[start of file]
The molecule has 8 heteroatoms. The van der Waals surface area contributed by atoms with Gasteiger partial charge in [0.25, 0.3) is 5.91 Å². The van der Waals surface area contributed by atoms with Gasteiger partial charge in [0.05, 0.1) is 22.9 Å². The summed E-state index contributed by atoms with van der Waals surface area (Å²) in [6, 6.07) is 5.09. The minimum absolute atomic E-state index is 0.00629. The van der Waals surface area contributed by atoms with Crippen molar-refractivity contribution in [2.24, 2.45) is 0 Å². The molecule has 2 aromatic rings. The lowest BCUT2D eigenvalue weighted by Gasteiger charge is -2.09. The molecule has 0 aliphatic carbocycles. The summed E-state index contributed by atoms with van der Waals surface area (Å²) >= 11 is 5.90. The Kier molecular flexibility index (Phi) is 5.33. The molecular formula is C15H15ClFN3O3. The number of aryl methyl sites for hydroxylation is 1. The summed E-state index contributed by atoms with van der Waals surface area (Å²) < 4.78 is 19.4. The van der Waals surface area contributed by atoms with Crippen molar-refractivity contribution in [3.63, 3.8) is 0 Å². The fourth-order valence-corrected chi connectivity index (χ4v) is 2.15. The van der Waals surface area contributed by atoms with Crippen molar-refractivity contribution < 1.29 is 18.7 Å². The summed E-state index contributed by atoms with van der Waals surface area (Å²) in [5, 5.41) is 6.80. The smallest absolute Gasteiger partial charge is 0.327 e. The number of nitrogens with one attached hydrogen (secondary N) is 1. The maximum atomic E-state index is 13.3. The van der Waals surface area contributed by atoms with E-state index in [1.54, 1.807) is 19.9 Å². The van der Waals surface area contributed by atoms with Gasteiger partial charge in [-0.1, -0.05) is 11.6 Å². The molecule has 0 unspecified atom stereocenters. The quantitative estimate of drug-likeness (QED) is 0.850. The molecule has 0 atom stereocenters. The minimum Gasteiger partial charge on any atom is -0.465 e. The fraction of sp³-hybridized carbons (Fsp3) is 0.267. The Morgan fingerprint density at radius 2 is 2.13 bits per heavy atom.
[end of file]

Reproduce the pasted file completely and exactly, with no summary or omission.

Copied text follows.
The molecule has 8 heteroatoms. The van der Waals surface area contributed by atoms with Gasteiger partial charge in [0.25, 0.3) is 5.91 Å². The van der Waals surface area contributed by atoms with Gasteiger partial charge in [0.05, 0.1) is 22.9 Å². The summed E-state index contributed by atoms with van der Waals surface area (Å²) in [6, 6.07) is 5.09. The minimum absolute atomic E-state index is 0.00629. The van der Waals surface area contributed by atoms with Crippen molar-refractivity contribution in [2.24, 2.45) is 0 Å². The molecule has 2 aromatic rings. The lowest BCUT2D eigenvalue weighted by Gasteiger charge is -2.09. The molecule has 0 aliphatic carbocycles. The summed E-state index contributed by atoms with van der Waals surface area (Å²) >= 11 is 5.90. The Kier molecular flexibility index (Phi) is 5.33. The molecular formula is C15H15ClFN3O3. The number of aryl methyl sites for hydroxylation is 1. The summed E-state index contributed by atoms with van der Waals surface area (Å²) < 4.78 is 19.4. The van der Waals surface area contributed by atoms with Crippen molar-refractivity contribution in [3.63, 3.8) is 0 Å². The fourth-order valence-corrected chi connectivity index (χ4v) is 2.15. The van der Waals surface area contributed by atoms with Crippen molar-refractivity contribution < 1.29 is 18.7 Å². The summed E-state index contributed by atoms with van der Waals surface area (Å²) in [5, 5.41) is 6.80. The smallest absolute Gasteiger partial charge is 0.327 e. The number of nitrogens with one attached hydrogen (secondary N) is 1. The maximum atomic E-state index is 13.3. The van der Waals surface area contributed by atoms with E-state index in [1.54, 1.807) is 19.9 Å². The van der Waals surface area contributed by atoms with Gasteiger partial charge in [-0.1, -0.05) is 11.6 Å². The molecule has 0 unspecified atom stereocenters. The quantitative estimate of drug-likeness (QED) is 0.850. The molecule has 0 atom stereocenters. The minimum Gasteiger partial charge on any atom is -0.465 e. The fraction of sp³-hybridized carbons (Fsp3) is 0.267. The Morgan fingerprint density at radius 2 is 2.13 bits per heavy atom.